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Is Kibble OK for Birds? (1 Viewer)


Well-known member
Near my house in Nara, Japan, there is an abandoned building that I pass on my way to our local mini-supermarket, with a lot of feral cats (it's a former workshop; the heavy-smoking owner lived a couple of doors away, presumably dropped a cigarette while pissed, the house burnt down, and he is no more). And no-one has done anything with the workshop except to board up a part of it.

Anyway, these cats are fed by what in pre-PC days would be called a 'mad cat lady' (she dresses in rags, even though she actually lives in a very nice house nearby; it's rather sad).

The lady feeds the cats with kibble (the dry pellet food). She scatters it around, and as well as the cats, it is taken by a lot of (Eurasian Tree) Sparrows and sometimes other birds (White-cheeked Starlings, and I've seen a couple of Japanese White-eyes, and sometimes Crows).

In another place that I go to, with a pond, another woman feeds the Eurasian Coots with kibble, and they really go for it.

My question is whether this kibble is OK for the birds, even good for them, or whether it's something that they might like, but may not be good for them in the longer run.

I'm prompted to post this question by something that has happened as a result of the Covid-19 pandemic.

Here in Nara as some of you will know, there is a park with a temple with a giant Buddha statue, and a lot of semi-wild deer. In the park, you can buy 'deer crackers' to feed the deer. This is an officially sanctioned thing, and we are told that the crackers are specially formulated to be healthy for the deer. And part of the profits from the sale of the crackers is used to pay for salaries for people who look after the deer in the background (horn removal where necessary, winter feed, removal of dead deer, and so on).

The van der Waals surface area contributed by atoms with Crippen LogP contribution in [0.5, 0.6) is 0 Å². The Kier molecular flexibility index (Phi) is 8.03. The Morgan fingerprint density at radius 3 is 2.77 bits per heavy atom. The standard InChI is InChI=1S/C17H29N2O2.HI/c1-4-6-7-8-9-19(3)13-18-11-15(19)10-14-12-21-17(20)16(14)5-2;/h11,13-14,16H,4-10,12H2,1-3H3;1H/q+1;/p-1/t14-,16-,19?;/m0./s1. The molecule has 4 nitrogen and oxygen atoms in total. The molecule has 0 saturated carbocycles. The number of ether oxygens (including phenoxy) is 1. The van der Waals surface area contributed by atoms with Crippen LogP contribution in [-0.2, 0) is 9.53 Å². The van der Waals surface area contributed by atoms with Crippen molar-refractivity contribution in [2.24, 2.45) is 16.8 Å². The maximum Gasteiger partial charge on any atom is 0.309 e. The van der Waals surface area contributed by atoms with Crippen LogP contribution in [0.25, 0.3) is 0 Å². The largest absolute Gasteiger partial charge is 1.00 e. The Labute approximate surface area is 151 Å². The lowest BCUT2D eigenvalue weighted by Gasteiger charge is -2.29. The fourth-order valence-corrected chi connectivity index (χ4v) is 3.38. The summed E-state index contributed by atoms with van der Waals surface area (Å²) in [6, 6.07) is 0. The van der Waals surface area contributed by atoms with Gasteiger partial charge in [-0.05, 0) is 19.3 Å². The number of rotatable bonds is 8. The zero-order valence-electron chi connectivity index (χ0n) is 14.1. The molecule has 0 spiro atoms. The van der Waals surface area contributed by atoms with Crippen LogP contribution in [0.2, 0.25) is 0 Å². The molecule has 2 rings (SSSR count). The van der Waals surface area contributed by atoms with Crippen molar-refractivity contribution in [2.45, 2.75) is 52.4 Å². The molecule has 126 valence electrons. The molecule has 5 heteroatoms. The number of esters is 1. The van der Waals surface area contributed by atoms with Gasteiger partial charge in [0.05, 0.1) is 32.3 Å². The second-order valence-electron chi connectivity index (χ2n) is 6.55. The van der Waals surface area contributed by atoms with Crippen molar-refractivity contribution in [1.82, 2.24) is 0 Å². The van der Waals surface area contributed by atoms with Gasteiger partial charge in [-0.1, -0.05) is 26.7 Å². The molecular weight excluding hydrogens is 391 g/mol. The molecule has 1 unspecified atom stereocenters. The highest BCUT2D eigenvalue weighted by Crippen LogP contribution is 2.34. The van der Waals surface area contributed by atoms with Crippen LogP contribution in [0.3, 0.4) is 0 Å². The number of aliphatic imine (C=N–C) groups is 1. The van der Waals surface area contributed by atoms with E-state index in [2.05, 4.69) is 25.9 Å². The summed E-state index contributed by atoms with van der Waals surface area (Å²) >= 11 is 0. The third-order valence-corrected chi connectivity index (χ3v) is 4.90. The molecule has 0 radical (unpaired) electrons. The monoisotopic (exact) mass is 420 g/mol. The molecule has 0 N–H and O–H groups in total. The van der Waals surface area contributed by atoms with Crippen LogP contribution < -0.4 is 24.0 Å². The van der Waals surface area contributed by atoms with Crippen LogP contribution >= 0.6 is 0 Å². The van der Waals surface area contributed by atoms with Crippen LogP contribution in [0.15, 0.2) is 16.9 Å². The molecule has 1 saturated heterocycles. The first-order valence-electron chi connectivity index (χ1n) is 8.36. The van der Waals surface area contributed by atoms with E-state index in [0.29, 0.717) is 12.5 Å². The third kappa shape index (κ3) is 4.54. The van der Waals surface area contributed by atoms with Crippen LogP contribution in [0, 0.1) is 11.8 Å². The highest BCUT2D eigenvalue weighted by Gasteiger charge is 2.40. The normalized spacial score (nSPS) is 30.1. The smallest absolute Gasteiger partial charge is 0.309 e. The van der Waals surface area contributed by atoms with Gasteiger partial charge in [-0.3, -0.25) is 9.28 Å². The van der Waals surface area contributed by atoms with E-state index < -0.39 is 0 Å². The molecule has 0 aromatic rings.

Anyway, over the last ten years, the number of tourists visiting our city has increased ten-fold (and we were a major destination long before then). Most of these new visitors were Chinese, and obviously they simply disappeared overnight in March. And Japanese tourists are not here either.

The result of this is that the deer have had to return to their traditional source of food - grass. And so lots of deer have been wandering into the city looking for food - sometimes any old patch of grass, but also begging from the humans they meet (the deer have learned to bow as a request for crackers).

The connection with my bird question is this: a local researcher has studied the excrement of the deer before and after Covid-19. He has found that the deer's recent productions have reverted to a natural state - little black berries, like rabbits produce. But the cracker-fed deer (not all of the deer; some groups seemed to eat a lot more crackers than other groups) produced a much more watery output, and milky-coffee coloured. And he says that this is because the natural diet of grass contains its own water, but the crackers - which are more like hay, if you like, though made mainly from rice husks, I think - require the deer to drink a lot more water than they normally would in order to digest them (there are streams in the park).

So, it seems that the crackers, that we were told are specifically designed to be 'perfect' for the deer, are not a straightforward replacement for the natural diet.